They say that imitation is the sincerest form of flattery. If that is the case, then some of the most notorious examples of Italian exploitation cinema of the 1970s and early 1980s must have given Wes Craven the ultimate ego massage, for said country’s eager-to-cash-in producers helped churn out what seemed like countless knock-offs of his legendary rape-and-revenge shocker, Last House on the Left (which, itself, was an unaccredited “homage” to Ingmar Bergman’s The Virgin Spring). Most made little effort to hide their inspiration, with films like The Last House on a Dead End Street, The Last House on the Beach, and The House on the Edge of the Park (which even starred Last House's David Hess), but none of these films were as thematically similar to Craven’s original as 1974’s Aldo Lado offering, L'ultimo treno della notte (aka; Last Stop on the Night Train), which was briefly released in the U.S. as Last House - Part II. The film was roundly dismissed as a shameless rip-off of Craven’s film, and fell through the cracks until 2004, when Blue Underground released a restored version under the alternate title, Night Train Murders (as it was known in Belgium and the Philippines). Since that time, the film has amassed something of a cult following, as well as acknowledgement for the skills of its director, and, thanks, again, to Blue Underground now makes its debut on Blu-ray.
Young cousins Lisa and Margaret (Laura D'Angelo and Irene Miracle) are visiting Lisa's parents for the Christmas holiday in Italy. The pair decides to take the train rather than fly, and embark on a long, crowded voyage home. Meanwhile, a pair of leather clad drifters - Blackie (Flavio Bucci) and Curly (Gianfranco De Grassi) - harass their fellow passengers- including an upper-class woman (Meril) who is somehow attracted to the savage behavior of the men-making Lisa and Margaret uncomfortable. When their train is delayed, the girls opt for another sparsely populated late night train home, where they have the entire rear car to themselves...until the drifters and their newfound lady friend crash the party.
The woman manipulates the two young men, forcing them to rape and torture Lisa and Margaret, until things "go too far", leading to the death of one of the girls, and the suicide of the other. The drifters and the woman, who is now injured, arrive at the station where Lisa's parents, Giulio (Enrico Maria Salerno) and Laura (Marina Berti), await their daughter's arrival. Giulio offers to treat the woman's injury, and invites the three back to his home to rest up until the next train arrives. However, with his daughter and niece missing, Julio and Laura begin to suspect that their three guests may know more than they're letting on, and when the horrible realization hits home, Giulio is sent into a vengeance-fueled rage!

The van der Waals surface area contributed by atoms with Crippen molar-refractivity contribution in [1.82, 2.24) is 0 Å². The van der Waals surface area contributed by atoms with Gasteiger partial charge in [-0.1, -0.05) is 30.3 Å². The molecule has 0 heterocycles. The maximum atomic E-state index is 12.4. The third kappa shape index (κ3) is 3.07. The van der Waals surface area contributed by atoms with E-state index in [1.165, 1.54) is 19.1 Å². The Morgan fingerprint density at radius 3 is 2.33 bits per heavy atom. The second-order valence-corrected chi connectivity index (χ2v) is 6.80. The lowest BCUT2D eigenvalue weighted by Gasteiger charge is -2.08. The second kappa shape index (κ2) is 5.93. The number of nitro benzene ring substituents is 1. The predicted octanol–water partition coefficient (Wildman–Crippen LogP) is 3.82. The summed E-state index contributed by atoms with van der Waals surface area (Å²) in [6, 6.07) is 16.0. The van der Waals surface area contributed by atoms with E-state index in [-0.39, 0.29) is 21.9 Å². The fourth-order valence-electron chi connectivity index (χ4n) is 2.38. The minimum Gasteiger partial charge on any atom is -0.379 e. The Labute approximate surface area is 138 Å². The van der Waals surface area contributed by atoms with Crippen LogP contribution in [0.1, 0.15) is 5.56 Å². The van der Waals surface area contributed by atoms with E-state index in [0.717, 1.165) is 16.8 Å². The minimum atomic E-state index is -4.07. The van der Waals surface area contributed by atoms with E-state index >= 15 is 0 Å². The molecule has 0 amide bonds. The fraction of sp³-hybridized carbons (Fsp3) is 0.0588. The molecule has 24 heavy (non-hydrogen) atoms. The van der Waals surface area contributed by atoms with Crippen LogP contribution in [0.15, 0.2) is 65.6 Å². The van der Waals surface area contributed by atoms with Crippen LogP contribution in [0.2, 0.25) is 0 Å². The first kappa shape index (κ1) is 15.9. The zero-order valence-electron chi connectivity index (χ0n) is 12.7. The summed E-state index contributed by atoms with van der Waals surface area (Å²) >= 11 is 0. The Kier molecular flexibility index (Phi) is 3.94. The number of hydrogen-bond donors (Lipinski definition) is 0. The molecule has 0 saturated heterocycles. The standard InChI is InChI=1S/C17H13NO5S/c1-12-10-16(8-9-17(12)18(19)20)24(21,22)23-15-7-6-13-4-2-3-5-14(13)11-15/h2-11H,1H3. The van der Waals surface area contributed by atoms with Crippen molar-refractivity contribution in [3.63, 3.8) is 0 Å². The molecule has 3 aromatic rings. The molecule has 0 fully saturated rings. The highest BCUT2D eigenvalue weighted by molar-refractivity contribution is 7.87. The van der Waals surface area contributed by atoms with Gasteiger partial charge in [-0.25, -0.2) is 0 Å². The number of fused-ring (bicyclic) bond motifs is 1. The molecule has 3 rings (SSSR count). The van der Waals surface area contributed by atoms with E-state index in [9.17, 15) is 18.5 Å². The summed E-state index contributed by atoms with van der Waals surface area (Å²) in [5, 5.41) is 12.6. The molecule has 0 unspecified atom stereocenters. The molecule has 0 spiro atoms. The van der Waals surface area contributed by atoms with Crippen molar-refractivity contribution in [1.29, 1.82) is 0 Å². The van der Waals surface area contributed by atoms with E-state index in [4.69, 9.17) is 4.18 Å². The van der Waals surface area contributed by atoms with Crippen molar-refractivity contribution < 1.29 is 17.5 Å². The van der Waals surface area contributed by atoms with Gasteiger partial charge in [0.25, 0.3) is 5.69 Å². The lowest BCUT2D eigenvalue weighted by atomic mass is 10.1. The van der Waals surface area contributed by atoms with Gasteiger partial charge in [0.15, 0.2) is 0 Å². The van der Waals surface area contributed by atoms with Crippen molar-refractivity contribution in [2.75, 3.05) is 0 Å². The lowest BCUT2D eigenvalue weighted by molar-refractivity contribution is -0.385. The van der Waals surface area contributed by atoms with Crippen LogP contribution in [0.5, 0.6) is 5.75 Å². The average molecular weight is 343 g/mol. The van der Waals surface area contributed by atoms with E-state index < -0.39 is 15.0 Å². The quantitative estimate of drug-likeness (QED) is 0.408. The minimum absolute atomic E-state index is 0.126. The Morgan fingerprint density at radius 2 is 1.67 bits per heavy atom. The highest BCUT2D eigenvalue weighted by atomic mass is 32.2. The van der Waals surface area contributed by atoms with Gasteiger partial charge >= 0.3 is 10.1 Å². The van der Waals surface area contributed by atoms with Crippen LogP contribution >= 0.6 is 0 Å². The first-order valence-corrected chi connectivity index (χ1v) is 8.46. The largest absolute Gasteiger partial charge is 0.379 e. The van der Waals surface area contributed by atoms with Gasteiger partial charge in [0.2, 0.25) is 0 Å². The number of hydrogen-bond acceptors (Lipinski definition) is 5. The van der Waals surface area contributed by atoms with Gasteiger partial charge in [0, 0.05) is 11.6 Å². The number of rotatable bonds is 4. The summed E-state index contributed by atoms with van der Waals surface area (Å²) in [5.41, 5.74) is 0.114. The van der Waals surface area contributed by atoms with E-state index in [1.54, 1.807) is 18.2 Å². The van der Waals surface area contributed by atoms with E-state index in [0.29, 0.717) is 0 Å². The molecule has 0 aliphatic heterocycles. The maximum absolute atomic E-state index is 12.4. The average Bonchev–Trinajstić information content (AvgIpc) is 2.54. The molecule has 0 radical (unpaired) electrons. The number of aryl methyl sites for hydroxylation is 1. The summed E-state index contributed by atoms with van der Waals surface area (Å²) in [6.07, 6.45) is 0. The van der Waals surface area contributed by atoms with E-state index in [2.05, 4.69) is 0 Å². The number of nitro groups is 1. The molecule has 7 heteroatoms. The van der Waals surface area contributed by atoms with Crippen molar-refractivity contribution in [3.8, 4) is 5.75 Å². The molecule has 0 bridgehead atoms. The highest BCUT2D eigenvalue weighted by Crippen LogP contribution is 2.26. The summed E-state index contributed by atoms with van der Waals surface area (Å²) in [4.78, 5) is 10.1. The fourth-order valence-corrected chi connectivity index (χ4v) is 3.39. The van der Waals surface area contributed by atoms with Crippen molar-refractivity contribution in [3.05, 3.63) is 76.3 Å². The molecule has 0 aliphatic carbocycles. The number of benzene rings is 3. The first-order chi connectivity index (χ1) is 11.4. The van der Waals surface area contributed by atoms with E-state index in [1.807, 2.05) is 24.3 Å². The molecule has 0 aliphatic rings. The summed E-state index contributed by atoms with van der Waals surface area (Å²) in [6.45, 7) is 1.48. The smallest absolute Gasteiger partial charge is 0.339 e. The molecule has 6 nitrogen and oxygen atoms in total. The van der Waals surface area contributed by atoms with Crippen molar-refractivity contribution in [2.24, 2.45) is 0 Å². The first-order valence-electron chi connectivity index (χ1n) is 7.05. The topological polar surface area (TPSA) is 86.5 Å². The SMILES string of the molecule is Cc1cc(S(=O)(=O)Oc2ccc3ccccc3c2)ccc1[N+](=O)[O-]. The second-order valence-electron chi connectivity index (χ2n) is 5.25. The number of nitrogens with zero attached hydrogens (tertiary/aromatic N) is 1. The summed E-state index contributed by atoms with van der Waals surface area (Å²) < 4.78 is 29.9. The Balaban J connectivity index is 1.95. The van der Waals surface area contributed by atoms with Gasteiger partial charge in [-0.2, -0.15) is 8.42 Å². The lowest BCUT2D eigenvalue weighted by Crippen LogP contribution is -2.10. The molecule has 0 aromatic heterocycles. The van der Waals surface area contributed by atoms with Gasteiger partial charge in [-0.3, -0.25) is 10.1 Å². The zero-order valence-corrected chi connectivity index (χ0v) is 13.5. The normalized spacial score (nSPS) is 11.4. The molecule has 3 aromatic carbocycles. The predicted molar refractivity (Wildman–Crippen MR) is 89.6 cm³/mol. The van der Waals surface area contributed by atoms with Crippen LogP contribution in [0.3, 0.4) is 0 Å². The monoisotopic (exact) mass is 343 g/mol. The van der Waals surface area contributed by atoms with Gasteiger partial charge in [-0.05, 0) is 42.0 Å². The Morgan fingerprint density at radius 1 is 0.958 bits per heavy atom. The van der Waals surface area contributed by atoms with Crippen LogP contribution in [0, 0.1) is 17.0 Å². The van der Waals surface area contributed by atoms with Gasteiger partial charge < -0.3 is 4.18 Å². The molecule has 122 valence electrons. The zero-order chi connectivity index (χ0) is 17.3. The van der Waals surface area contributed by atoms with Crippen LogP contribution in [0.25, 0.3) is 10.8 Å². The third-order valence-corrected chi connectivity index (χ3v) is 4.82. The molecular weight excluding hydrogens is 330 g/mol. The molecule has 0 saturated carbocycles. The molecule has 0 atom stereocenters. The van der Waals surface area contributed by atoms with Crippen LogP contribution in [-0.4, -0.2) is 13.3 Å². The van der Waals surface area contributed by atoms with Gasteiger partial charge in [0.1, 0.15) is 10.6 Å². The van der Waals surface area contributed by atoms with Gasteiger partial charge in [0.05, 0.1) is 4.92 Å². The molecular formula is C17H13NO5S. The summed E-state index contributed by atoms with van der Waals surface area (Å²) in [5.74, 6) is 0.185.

From the film's opening song (a trippy, hippy ballad that closesly mirrors the one performed by Hess during Last House’s opening credits)to the revenge-fueled climax, Lado's film is, in structure, exactly what producer Roberto Infascelli wanted it to be; the Italian "Last House on the Left". It is here, however, where all similarities begin and end. While Craven’s work has always been praised for its ultra-gritty realism, Aldo's film is much more stylized and nuanced piece of cinema, with gorgeous cinematography and nifty camera work that makes Craven’s film look like a student film by comparison.
To openly admit I prefer Night Train Murders – an obvious knock-off of a seminal horror classic – over the real deal is heresy in some circles, but I’ll take my chances. While I do respect Last House on the Left, and readily acknowledge its importance to the genre, that doesn’t mean I have to actually like it. I’ve always found viewing the film a soul-draining, thoroughly depressing experience, and, while many will point out that this is precisely what Craven was aiming for when he made the film, to me, that’s not entertainment – that’s sadomasochism. I’ll take Night Train Murders glossy sheen and goofy Italian sleaze any day of the week. Yes, they’re both stories about terrible things happening to good people, but, at least with Aldo’s film, it’s obvious that what we are watching is, in fact, “only a movie” (only a movie, only a movie…)
The Blu-ray release from Blue Underground features a very nice 1.85:1 1080p transfer that manages to goad a heck of a lot of fine detail out of a nearly forty year old film. It’s also a very vibrant transfer, with a sharp, clear image that only occasionally exposes its age with a smattering of dust and debris. As with many films of the era, daylight scenes tend to have a slightly overexposed look to them which sap the colors a touch, but that’s a source issue and has nothing to do with the mastering of this disc. The accompanying DTS HD Mono soundtrack perfectly suits the material, and, once again, I’m happy Blue Underground hasn’t tried to shoehorn in an unnecessary multi-channel mix. This mono track is admittedly noisy at times, with occasional tinny distortion that’s mostly evident when Ennio Morricone’s score is allowed to go wild, but it’s perfectly serviceable.
Bonus features include a fifteen minute interview with Lado (1080p), as well as a pair of trailers (U.S. and International), radio spots, and a poster and stills gallery.